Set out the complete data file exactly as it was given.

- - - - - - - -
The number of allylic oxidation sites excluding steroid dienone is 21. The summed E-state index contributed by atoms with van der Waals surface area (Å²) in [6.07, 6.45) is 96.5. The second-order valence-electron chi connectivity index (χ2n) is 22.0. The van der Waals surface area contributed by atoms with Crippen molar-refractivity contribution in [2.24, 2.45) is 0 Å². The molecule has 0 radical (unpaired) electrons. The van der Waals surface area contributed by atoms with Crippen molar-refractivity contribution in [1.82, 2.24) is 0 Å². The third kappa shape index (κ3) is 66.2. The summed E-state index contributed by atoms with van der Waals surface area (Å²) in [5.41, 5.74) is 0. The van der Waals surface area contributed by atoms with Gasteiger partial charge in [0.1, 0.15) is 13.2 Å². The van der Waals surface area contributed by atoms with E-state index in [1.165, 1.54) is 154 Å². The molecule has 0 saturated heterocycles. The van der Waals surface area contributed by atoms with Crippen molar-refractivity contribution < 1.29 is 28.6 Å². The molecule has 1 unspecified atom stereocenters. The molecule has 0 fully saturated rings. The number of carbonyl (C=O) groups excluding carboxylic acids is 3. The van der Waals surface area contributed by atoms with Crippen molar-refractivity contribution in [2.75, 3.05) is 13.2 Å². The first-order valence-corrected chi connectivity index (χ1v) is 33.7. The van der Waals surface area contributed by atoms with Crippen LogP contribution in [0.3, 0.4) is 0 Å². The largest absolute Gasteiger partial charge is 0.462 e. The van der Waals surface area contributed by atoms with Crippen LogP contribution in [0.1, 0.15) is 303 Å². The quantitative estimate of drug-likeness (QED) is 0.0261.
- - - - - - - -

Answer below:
The number of allylic oxidation sites excluding steroid dienone is 21. The summed E-state index contributed by atoms with van der Waals surface area (Å²) in [6.07, 6.45) is 96.5. The second-order valence-electron chi connectivity index (χ2n) is 22.0. The van der Waals surface area contributed by atoms with Crippen molar-refractivity contribution in [2.24, 2.45) is 0 Å². The molecule has 0 radical (unpaired) electrons. The van der Waals surface area contributed by atoms with Crippen molar-refractivity contribution in [1.82, 2.24) is 0 Å². The third kappa shape index (κ3) is 66.2. The summed E-state index contributed by atoms with van der Waals surface area (Å²) in [5.41, 5.74) is 0. The van der Waals surface area contributed by atoms with Gasteiger partial charge in [0.1, 0.15) is 13.2 Å². The van der Waals surface area contributed by atoms with E-state index in [1.165, 1.54) is 154 Å². The molecule has 0 saturated heterocycles. The van der Waals surface area contributed by atoms with Crippen molar-refractivity contribution < 1.29 is 28.6 Å². The molecule has 1 unspecified atom stereocenters. The molecule has 0 fully saturated rings. The number of carbonyl (C=O) groups excluding carboxylic acids is 3. The van der Waals surface area contributed by atoms with Crippen molar-refractivity contribution in [2.75, 3.05) is 13.2 Å². The first-order valence-corrected chi connectivity index (χ1v) is 33.7. The van der Waals surface area contributed by atoms with Crippen LogP contribution in [0.3, 0.4) is 0 Å². The largest absolute Gasteiger partial charge is 0.462 e. The van der Waals surface area contributed by atoms with Crippen LogP contribution in [0.1, 0.15) is 303 Å². The quantitative estimate of drug-likeness (QED) is 0.0261.